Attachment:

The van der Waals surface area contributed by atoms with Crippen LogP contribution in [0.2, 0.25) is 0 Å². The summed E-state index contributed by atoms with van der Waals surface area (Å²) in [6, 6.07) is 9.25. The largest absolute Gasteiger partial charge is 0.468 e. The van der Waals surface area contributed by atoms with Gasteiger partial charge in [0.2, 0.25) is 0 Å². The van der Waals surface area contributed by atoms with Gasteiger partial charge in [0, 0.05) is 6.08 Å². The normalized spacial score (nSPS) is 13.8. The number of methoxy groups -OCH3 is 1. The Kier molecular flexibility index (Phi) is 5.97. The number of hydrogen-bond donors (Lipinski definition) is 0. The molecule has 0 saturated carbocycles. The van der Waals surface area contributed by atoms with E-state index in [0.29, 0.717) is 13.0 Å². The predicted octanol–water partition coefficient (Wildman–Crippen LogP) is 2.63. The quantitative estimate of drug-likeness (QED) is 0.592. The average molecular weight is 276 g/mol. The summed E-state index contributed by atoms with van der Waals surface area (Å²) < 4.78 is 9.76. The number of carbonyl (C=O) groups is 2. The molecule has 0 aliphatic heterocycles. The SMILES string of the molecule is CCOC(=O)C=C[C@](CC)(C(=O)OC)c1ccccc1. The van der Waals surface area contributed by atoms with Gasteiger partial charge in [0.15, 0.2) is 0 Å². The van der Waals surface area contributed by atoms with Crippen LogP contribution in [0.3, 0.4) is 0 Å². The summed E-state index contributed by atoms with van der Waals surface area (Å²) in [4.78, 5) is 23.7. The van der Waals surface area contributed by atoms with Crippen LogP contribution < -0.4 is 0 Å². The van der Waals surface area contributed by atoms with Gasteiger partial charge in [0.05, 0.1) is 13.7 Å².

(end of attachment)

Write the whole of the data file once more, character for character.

The van der Waals surface area contributed by atoms with Crippen LogP contribution in [0.2, 0.25) is 0 Å². The summed E-state index contributed by atoms with van der Waals surface area (Å²) in [6, 6.07) is 9.25. The largest absolute Gasteiger partial charge is 0.468 e. The van der Waals surface area contributed by atoms with Gasteiger partial charge in [0.2, 0.25) is 0 Å². The van der Waals surface area contributed by atoms with Gasteiger partial charge in [0, 0.05) is 6.08 Å². The normalized spacial score (nSPS) is 13.8. The number of methoxy groups -OCH3 is 1. The Kier molecular flexibility index (Phi) is 5.97. The number of hydrogen-bond donors (Lipinski definition) is 0. The molecule has 0 saturated carbocycles. The van der Waals surface area contributed by atoms with E-state index in [0.29, 0.717) is 13.0 Å². The predicted octanol–water partition coefficient (Wildman–Crippen LogP) is 2.63. The quantitative estimate of drug-likeness (QED) is 0.592. The average molecular weight is 276 g/mol. The summed E-state index contributed by atoms with van der Waals surface area (Å²) < 4.78 is 9.76. The number of carbonyl (C=O) groups is 2. The molecule has 0 aliphatic heterocycles. The SMILES string of the molecule is CCOC(=O)C=C[C@](CC)(C(=O)OC)c1ccccc1. The van der Waals surface area contributed by atoms with Gasteiger partial charge in [0.15, 0.2) is 0 Å². The van der Waals surface area contributed by atoms with Crippen LogP contribution in [0.3, 0.4) is 0 Å². The summed E-state index contributed by atoms with van der Waals surface area (Å²) in [4.78, 5) is 23.7. The van der Waals surface area contributed by atoms with Crippen LogP contribution < -0.4 is 0 Å². The van der Waals surface area contributed by atoms with Gasteiger partial charge in [0.05, 0.1) is 13.7 Å².